The Architects' Adventure

A father and son tear down their family’s four-generation cottage to create a retreat for the future.

A Lakeside cottage, along with the memories contained within it, is priceless. New windows, unfortunately, are not — a lesson learned by Bill Ruth and his wife, Susan.

The Ruth family began vacationing near Ontario’s Rondeau Provincial Park in the late 1800s. As the family grew, so did the wood-frame cottage that was pieced together from two fishing shanties. One room after another was added, each with lots of windows that took advantage of the Lake Erie view. But when it came time to replace those windows — and the roof — to the tune of nearly $60,000, the family paused.

“I asked my son McMichael what he’d do with the cottage after we were gone,” says Susan, “and he told me he’d tear it down and build a new one.”

The answer shocked her. “It was just not fair that he would take all our money and build new. So, I said to him, ‘If you’re just going to tear it down, let’s at least do it now so I can live in it.’ ”

The design and construction of a contemporary summer home turned out to be the ideal project for the entire family, but especially for Bill and McMichael, who both are architects. Together, father and son wove the family’s wants and needs into a space-conscious modern masterpiece.

Bill, who has LEED accreditation, wanted to experiment with design, while reducing energy consumption and minimizing the environmental impact of new construction. Susan, the CEO and CFO of the family, yearned for an open-concept kitchen to serve as her “control center,” where she could cook the family meals, but not get left out of the action. Meanwhile, McMichael and his sister Alexandra — now both in their early 30s — needed to have room to grow as their families expanded. 

The new energy-efficient home — built over the footprint of the old cottage, but with an open layout — now maximizes the natural cross ventilation. The roofs are covered with plants or have a white surface to maximize sun reflection. But most importantly, the design is perfectly suited for everyone.

“It’s any architect’s dream to build something that is an expression of self, and it was great fun for me to work with my son,” says Bill. “McMichael and I worked well together even though it’s unusual for any two architects to be compatible as far as design is concerned. The home wouldn’t suit everyone, but it’s adaptable. The whole house is nice and open, and it’s easy to put walls up or close things off in the bedrooms.”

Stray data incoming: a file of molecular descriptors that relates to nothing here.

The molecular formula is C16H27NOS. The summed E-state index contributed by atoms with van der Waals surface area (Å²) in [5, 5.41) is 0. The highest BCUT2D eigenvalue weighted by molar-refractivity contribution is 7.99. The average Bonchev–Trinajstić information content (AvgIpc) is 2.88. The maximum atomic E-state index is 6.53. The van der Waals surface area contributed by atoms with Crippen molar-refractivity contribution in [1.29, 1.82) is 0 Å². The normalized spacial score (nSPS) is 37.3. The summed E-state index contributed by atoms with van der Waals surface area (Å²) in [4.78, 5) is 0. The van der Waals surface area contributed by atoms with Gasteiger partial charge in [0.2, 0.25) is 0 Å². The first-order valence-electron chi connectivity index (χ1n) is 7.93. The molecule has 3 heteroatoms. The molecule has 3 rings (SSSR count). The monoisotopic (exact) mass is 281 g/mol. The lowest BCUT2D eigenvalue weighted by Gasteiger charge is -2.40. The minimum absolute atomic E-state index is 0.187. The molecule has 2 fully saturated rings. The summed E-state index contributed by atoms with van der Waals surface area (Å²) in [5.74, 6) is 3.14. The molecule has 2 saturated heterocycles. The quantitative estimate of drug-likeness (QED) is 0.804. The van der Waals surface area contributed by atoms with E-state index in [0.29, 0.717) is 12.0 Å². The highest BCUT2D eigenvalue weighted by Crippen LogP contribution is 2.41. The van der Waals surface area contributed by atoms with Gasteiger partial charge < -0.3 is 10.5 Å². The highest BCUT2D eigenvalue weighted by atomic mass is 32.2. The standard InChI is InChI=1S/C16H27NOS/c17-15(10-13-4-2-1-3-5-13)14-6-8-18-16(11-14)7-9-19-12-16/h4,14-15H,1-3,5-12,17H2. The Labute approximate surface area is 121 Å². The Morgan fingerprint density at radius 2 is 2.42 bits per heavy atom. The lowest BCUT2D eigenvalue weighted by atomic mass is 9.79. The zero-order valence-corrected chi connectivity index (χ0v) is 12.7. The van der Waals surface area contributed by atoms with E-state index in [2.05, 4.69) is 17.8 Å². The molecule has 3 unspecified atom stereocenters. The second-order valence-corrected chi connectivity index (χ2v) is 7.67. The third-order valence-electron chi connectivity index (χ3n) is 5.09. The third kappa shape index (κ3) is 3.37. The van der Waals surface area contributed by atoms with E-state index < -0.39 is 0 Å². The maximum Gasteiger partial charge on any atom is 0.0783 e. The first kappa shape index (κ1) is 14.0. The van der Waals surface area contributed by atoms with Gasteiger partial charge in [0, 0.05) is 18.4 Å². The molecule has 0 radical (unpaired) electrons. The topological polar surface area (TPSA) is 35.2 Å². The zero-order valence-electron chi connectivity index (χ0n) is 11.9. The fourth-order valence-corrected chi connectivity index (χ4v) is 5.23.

To maintain the feeling of openness throughout the house, all the furnishings were either designed specifically or selected for the cottage. Murphy beds tuck into wall cabinets in the upstairs rooms to provide space for other activities, such as painting, which is something Bill and his daughter enjoy together.

Translucence was essential for allowing the beauty of the wooded lakefront property to take center stage. “Modern design is not entangled with unnecessary and meaningless decoration,” says Bill. “It lets the spaces do the talking.”

In the living room, the family chose classic mid-century modern furniture, including two Wassily chairs, originally designed by Marcel Breuer in 1925, and two open-weave metal Diamond chairs by Harry Bertoia, who once said, “If you look at these chairs, they are mainly made of air, like sculpture. Space passes right through them.” 

Following in the footsteps of these great modern furniture makers, Bill personally designed a glass-top table with a steel base that not only perfectly fills the dining space, but also reflects the scenery visible through windows on three sides of the room. Clear, Lucite chairs complete the look. “The furniture has a place in the space where it is located but it never fills or dominates the space,” says Bill. 

Light also filters between floors in a rather unusual way. The wood planks in the upstairs hallways were laid with a small gap between each one. The flooring is solid only above and below the kitchen. “Had they left it open at the kitchen, we’d have a big mess,” Susan points out.

The father-son architects made material and design choices that would soften the transition between indoors and out. The entire structure appears to float atop a wooden deck that runs from the front entryway to the back porch. Colors throughout the house are muted and natural. 

The water-loving, scuba-diving family also incorporated the element of H20 in the home, most notably with the installation of a 14-foot-long, indoor saltwater lap pool, located just off the kitchen. “We installed it so that I would swim to stay fit,” says Susan. “We use it mostly as a large hot tub. We’ll sit with a glass of wine after dinner in the hot salt water listening to music and looking at the stars through the skylight. We are spoiled!”

These days, children’s books, toys and puzzles are scattered around the living room, evidence that the fifth generation of the Ruth family is enjoying the new cottage, too. McMichael’s daughter will learn to swim on the same Lake Erie beach, play under the trees planted by her great-grandfather and sleep under the roof that her dad helped her grandfather build.

“My only regret about tearing down the old cottage was knowing my father and grandfather put a lot of work into it to make it always a better place,” says Bill. “I know, as well, that Father would be very proud of the new Ruth cottage that his son and grandson designed. I loved the opportunity to build this home; it was a dream come true.”